While the frog is not an uncommon dish even by western standards especially in French cooking, it is considered a delicacy in Thailand. The frog or known as “Kob” กบ in Thai has many functions and one of it as a source of fat-less protein. These frogs are found in rice fields or in the jungles under damp conditions and are of the bullfrog variety so they are fairly huge about the size of a grown adult’s palm with fingers extended. The bigger they are, the more meat and the tastier. These frogs are now cultivated as the demand for them has grown and most villagers make a lucrative living from breeding these frogs for consumption.
Originating from the Northern provinces of Thailand such as Chiang Mai, frog dishes are a staple of the Northern cuisine. Prepared in a variety of ways from curries, grilled to deep fried frogs, each dish is as appetizing as the next. In fact, you would not even know it was frog until you are told as the meat is fat-less, tender and definitely better than even chicken. Ranging from spicy to non-spicy dishes, the frog meat dish can be found either in a typical Thai restaurant, a food court that sells a variety of home cooked economy rice dishes or from a street food stall.
Frogs became a staple in the Thai diet in the north as most of the people in the early days were agriculture based and frogs were plentiful in the rice fields and in the wild. Meat was scarce as to have meat on the table was expensive and beyond the income of the average farmer household. Frogs were a good source of protein, low in fat and high in protein value. Therefore the frog leaped out of the rice fields into the frying pans of Thai cuisine!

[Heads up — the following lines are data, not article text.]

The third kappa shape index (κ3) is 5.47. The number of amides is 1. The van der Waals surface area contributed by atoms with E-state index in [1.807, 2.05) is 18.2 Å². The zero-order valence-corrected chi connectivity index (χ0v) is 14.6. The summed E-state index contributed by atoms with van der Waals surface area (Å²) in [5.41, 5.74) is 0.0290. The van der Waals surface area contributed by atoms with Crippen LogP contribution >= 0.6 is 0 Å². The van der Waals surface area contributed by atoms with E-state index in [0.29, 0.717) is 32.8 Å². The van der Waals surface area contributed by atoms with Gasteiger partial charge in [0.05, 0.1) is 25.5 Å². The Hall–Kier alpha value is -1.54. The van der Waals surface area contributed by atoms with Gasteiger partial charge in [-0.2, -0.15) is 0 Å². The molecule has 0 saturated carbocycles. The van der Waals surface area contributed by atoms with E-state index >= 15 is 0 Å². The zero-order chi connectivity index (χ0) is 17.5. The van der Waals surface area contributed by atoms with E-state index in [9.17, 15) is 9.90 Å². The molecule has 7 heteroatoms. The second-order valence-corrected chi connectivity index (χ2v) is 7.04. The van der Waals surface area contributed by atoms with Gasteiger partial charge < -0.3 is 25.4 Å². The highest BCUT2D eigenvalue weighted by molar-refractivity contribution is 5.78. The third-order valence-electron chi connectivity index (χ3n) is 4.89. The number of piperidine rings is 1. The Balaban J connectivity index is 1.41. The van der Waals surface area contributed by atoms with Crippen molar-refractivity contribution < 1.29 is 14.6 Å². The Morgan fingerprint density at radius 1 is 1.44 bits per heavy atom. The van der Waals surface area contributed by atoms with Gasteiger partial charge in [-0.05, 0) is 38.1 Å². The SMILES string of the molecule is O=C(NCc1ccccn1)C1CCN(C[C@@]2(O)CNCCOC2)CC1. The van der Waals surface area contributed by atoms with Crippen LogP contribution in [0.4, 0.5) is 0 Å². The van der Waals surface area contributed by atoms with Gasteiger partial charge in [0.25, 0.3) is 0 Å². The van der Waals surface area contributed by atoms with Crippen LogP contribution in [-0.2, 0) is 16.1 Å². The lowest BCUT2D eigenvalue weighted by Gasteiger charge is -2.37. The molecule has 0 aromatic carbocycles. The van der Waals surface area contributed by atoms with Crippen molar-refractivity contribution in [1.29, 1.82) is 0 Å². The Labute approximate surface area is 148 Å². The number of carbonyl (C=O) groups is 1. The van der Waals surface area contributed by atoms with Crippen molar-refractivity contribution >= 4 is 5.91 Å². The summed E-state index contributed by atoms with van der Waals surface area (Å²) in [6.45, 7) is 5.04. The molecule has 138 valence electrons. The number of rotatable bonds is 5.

In Western cooking, only the frog legs are eaten but in Thai cuisine, most parts of the frog are consumed. The sought after part is the liver and skin. The skin is believed to be good for the collagen while the liver is the tastiest bit of the frog. Some restaurants or street stalls will skin the frogs before cooking while others cook it with the meat and skin attached. The curried spicy frog and the deep fried frog comes highly recommended. Eating deep fried frog marinated with Thai spices is a savory dish with sticky rice or steamed fragrant white jasmine rice.
You can also buy sizable frogs from a wet market but you will probably have to clean it yourself which can be rather messy. This was home cooked Thai/Mon style frog dish using 4 large frogs bought from the local wet market. The 4 frogs costing around THB120 making them about THB30 each. After discarding the heads and innards the frogs were cleaned and quartered. Lemongrass, kefir lime leaves, galangal, ginger, shallots, mint leaves, chili, prawn paste, pounded fresh chili paste, lime juice, chicken stock, fish sauce, fresh coconut milk, salt and pepper were prepared for the cooking.
What turned out in the end was a wonderfully mouth-watering authentic home cooked Thai frog dish known as “Yum Kob” ยำกบ. The frog meat was tender and absorbed the flavors of the herbs and spices beautifully. Eaten with steamed white Jasmine Rice, it seemed 4 frogs were just not enough! If you are adventurous and would like to try a frog dish, you can get them in Chiang Mai or even in Bangkok. Ask a restaurant or street food stall that sells a variety of dishes if they have “Kob” on the menu!